Infantry combat is primarily improved by better movement physics and the addition of iron sights. Iron sights simulate looking down the barrel or through the optics of a gun and are a simple but effective way of improving immersion. Battlefield 2 uses a 2D bitmap rather than real 3D view of the gun, but it works nontheless. The extra effectiveness of aiming through the sites is debatable, especially at close range or with automatic weapons. Fortunately, in a good move, the game permits switching weapon modes by re-selecting the same weapon.
The key to success in the game is to organize into squads. If someone invites you, go for it. There's no hassle to them and while you get orders, those are more like objectives than actual orders. As much fun as it may be lonewolfing, a capable squad is far more effective and satisfying. Also, squads are vital to capturing and holding flag points.
Vehicles are more plentiful than in Battlefield 1942, but seemingly more vulnerable. The infantry combat capabilities of the Anti-tank class are not far removed from others, and the bounty of cover and air support makes even the armored vehicles risky propositions. Views are now restricted to first-person only and this gets quite claustrophobic, especially in armor, though the aircraft are begging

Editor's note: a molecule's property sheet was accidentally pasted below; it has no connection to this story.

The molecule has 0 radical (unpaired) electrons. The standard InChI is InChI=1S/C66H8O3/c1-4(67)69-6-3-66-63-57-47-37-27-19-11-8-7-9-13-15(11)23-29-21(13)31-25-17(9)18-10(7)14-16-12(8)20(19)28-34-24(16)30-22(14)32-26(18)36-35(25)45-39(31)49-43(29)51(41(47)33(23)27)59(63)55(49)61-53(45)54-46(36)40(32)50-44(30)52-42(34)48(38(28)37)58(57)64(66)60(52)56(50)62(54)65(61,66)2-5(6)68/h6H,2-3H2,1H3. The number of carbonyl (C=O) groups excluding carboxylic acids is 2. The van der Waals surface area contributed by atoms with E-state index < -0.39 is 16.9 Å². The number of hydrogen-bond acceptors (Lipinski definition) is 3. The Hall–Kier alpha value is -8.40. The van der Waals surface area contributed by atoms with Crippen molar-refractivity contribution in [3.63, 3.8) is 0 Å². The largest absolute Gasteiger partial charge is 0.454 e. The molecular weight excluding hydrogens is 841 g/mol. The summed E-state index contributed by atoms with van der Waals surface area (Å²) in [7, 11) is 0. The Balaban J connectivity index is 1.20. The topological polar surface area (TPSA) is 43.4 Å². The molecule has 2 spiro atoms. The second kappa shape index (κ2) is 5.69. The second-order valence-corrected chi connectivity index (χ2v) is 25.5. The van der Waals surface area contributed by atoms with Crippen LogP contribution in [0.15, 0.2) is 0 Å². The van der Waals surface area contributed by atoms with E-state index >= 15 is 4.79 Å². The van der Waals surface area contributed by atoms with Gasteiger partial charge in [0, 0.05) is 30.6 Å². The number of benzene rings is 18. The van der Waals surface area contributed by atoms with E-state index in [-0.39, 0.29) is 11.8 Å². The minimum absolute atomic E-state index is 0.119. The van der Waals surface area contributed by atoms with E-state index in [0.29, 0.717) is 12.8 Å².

for TrackIR support
. Ground vehicles control just as easily as in BF1942, as do fighters, but helicopters can be tricky. We'd recommend a solid joystick for the helos.
The addition of semi-guided - or more accurately, poorly guided - missiles makes hunting down tanks and aircraft as infantry easier. The rocket-toting Anti-tank kit isn't particularly adept at hitting aircraft unless they're staying still, but there are several SAM launchers available. Missiles track to a limited degree where the player points them, but after a while they're liable to lose lock. The important thing is to bring up the sights with the right mouse button and holding the button down the whole time, before and after firing. APCs on both sides also have rockets, which provides the bulk of their anti-tank capability.
Fighters... well, they're pretty boring actually. The American Joint Strike Fighter and the Middle East Coalition's Sukhoi mostly just fly around chasing each other with missiles and guns. Their primary job seems to be air superiority, keeping the helicopters at bay, rather than actual ground support. The helos are where the action is at, with the MEC's Russian design spamming rockets and the Americans having several to choose from. American choppers can fire TV-guided rockets, machine guns, and drop infantry. Capturing flags with helicopters seems rather rare now, since that requires hovering, which is liable to make you a victim for rocket infantry or jets right quick.